Rabies is a viral disease transmitted trough saliva that causes acute encephalitis, or inflammation of the brain. It is almost always fatal if appropriate treatment is not provided in time.
Once the symptoms appear, the disease will always lead to death, in spite of intensive care, sedation and assisted respiration.
The disease kills 31,000 people every year in Asia, and Vietnam has the second highest rate of fatalities after Thailand. In Vietnam, 197 registered people died from rabies, but it is possible that more people were infected and wrongly diagnosed.
It is transmitted by many infected animals through bites, scratches, or even licks on broken skin. Most animals can be infected by the virus, particularly dogs, cats, bats, monkeys, cattle, farm animals and other wild carnivores. Dogs are the source of 95 percent of human rabies infections.
The virus is present in the nerves, brains and saliva of infected animals. After a bite or a scratch, the virus enters the peripheral nervous system and reaches the central nervous system. Vaccination at this stage when it is in the peripheral nervous system and has not reached the brain yet can still prevent rabies. Once the virus reaches the brain, it causes encephalitis and it is too late to prevent the disease.
In Vietnam, dogs remain the principal host, but other animals can also be dangerous.
When an animal is infected, it remains asymptomatic for a few days. Then, for four days, it becomes hyper reactive to external stimuli and might bite without apparent cause. Later, it becomes incoordinate, drools, experiences paralysis and will die after respiratory arrest due to paralysis of respiratory muscles.
Early symptoms of rabies are non-specific: fever, headache, weakness or discomfort, in short, flu-like symptoms. Then, the patient may experience anxiety, confusion, agitation, insomnia, paralysis, incontrollable excitement, hyper salivation and hydrophobia (fear of water): despite great thirst, the patient cannot swallow water because of paralysis of jaws and throat. Then the patient begins to go into convulsions, enters a coma and death occurs a few days after onset of symptoms, due to the paralysis of respiratory muscles.
The incubation period for the disease might be as short as two weeks for wounds close to the head, and as long as two years for mild wounds like scratches. The shorter the distance between the wound and the central nervous system, the shorter the incubation period.
There are two kinds of symptoms: furious rabies exhibits signs of hyperactivity, excitement and hydrophobia; while paralytic rabies (30 percent of human cases) runs a longer course. Muscles become gradually paralyzed, starting at the site of the wound and the patient slips slowly into a coma. One in every five people who have rabies experiences this rising paralysis.
No test is available to diagnose rabies infection at the stage when treatment might be efficient. The blood test will only help in diagnosing the condition once serious symptoms have set in. The diagnosis is made by performing a PCR (polymerase chain reaction), which is a modern genetic analysis, or viral culture of the brain after death.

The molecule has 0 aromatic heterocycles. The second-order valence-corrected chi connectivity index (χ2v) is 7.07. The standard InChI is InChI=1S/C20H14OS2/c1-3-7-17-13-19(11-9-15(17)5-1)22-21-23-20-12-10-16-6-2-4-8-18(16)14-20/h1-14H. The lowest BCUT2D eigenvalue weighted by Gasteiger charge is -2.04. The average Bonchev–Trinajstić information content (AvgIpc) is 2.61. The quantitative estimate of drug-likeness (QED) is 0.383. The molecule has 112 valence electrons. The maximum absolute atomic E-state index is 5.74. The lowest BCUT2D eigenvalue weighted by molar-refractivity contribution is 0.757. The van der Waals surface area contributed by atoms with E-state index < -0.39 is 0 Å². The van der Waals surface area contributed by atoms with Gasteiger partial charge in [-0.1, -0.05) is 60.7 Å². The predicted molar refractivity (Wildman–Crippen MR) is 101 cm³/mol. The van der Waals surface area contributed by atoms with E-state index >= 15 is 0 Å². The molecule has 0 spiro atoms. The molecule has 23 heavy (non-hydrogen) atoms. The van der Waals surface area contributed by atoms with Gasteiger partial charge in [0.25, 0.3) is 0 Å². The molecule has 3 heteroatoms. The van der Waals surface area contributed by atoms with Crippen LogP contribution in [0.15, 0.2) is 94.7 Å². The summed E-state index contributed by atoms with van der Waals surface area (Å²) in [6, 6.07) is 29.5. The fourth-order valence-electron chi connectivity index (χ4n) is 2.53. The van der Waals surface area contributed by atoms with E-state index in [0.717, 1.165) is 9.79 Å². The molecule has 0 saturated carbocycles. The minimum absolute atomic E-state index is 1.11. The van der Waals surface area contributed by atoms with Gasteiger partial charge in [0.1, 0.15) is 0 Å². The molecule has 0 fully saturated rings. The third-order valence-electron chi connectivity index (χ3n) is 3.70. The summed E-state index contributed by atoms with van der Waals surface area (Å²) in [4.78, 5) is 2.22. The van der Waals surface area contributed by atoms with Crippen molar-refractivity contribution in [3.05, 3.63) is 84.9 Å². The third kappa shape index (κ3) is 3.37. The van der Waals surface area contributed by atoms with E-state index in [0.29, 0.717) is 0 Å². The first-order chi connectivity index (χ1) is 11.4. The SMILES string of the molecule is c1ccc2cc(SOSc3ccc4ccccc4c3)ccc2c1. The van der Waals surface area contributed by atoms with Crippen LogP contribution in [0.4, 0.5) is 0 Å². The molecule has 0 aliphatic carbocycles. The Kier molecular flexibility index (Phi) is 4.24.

Analysis can also be performed from saliva, urine or cerebrospinal fluid samples.
Other virus might mimic rabies, including the herpes virus, enterovirus, arbovirus and the varicella-zooster virus. These are diseases not related to rabies, but they might mimic rabies. So doctors might perform other tests (serology), to make sure it is not one of those pathologies.
If a non-vaccinated animal bites a human, it must be isolated in a vet's clinic for ten days and observed by a licensed vet periodically.
In case of a bite, scratch or lick on broken skin, wash the wound carefully with water and soap for at least fifteen minutes. Then apply alcohol solution or iodine solution to the wound. See your pediatrician as soon as possible for advice about antitetanus boosters and antibiotics. Post-exposure immunization will have to be performed if: the patient has not been vaccinated against rabies; has not completed the vaccination protocol; or is older than five years.
The patient will need to be given five shots: day 0, day 3, day 7, day 14 and day 28. For some serious wounds, immunoglobulines might be needed. Immunoglobuline is a passive protection: you provide the patient with antibodies that were synthesized by somebody else. It is very expensive and sometimes dangerous, but might be needed in case the patient does not have pre-exposure immunization.
The most dangerous areas are the face, the head and the neck as they are very close to central nervous system. There is no contraindication to post-exposure immunization.
The best prevention is pre-exposure immunization: you need 3 shots at day 0 (first day of the injection), day 7 and day 8, a booster at one year and every five years. The immunization process is best started when the child might be at risk with animals, usually when she/he begins to walk.
The adverse effects are very benign, sometimes erythema, oedema or fever. The shot is no more painful than other vaccines. You can use it during lactation, and the contraindications to pre-exposure vaccine are very few: acute fever or infection, allergy to streptomycine, polymyxine, or neomycine.
Why should you prefer pre-exposure immunization than post-exposure? Because it is more secure, simpler and less expensive. You will be less stressed when travelling in remote areas.
The disease always leads to death, and considering the high prevalence of rabies amongst animals in Vietnam, everybody should be protected.
You need also to teach children not to play with unknown animals. They should not run towards unknown animals. Remember their hands and face are very close to animals and they are more at risk than adults.
Remember too, to consult your pediatrician so that they can help keep your children in good health.